Operating in a conflict zone comes with a fair burden of risk and providing help in regime-held areas of Syria is a challenge for Tilman and his team; “it’s dangerous, things might go wrong, but just to say ‘oh it’s too difficult to help these people at the moment’, shouldn’t be our response. If one thinks carefully and designs the products specifically, then very important help is possible.”
In different parts of the world, we are witnessing the actuality of millions of displaced individuals fleeing war and food insecurity for a safer life. Tilman’s work provides proof, if it were needed, that it’s the duty of all of us to care very deeply, and to work out ways to help them. There are humanitarian imperatives but also commercial advantages. By ignoring the plight of those in conflict zones, we lose the potential for trade with these areas and miss out on the potential economic talent from the next generation.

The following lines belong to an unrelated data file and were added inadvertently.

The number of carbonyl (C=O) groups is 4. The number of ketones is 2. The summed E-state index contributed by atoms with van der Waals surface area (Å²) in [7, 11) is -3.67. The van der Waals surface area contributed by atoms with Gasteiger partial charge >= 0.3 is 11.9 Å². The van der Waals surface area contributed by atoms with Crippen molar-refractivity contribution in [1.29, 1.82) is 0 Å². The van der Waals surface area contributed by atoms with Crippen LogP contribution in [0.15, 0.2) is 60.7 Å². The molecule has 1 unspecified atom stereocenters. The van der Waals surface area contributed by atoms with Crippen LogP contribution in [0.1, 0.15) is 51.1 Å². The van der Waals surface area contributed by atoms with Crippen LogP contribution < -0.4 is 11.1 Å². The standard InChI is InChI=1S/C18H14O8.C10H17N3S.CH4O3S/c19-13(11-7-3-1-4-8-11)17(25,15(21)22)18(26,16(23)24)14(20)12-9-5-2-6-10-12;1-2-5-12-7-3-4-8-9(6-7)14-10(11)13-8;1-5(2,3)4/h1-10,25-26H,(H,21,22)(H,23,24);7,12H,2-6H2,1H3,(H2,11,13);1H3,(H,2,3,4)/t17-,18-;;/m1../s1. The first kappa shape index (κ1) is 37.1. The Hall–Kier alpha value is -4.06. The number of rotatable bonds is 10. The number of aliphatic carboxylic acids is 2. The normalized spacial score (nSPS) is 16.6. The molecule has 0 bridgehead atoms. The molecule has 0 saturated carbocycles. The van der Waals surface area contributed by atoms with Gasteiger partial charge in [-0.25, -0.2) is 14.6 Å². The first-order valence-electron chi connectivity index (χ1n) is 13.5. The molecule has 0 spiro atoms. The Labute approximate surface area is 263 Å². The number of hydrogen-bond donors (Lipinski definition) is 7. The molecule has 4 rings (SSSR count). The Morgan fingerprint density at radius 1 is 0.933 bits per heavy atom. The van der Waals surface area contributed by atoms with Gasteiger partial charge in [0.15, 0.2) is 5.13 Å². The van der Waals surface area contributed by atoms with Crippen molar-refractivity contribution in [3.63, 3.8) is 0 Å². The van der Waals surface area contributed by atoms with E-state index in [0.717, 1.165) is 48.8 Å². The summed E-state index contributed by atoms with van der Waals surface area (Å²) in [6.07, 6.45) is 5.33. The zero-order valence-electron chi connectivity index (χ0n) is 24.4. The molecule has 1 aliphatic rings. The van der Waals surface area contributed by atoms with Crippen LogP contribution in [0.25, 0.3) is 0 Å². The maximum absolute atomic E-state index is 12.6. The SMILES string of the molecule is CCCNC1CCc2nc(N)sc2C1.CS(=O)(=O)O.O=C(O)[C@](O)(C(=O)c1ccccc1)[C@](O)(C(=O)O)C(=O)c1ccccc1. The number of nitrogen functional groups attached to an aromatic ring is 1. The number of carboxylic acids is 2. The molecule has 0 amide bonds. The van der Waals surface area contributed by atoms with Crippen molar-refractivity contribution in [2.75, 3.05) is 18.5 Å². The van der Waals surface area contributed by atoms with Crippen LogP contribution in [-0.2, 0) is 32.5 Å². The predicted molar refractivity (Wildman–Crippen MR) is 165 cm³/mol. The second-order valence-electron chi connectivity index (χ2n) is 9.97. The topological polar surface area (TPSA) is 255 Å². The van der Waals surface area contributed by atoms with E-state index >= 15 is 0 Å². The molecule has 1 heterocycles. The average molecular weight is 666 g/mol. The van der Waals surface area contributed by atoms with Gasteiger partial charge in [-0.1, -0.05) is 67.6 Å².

As Tilman outlines, the more understanding generated by research in areas of conflict, the more targeted help we can provide to those who need it most: “It’s about addressing the short term, the hand out, but it’s also about providing the long term solutions – the hand up.”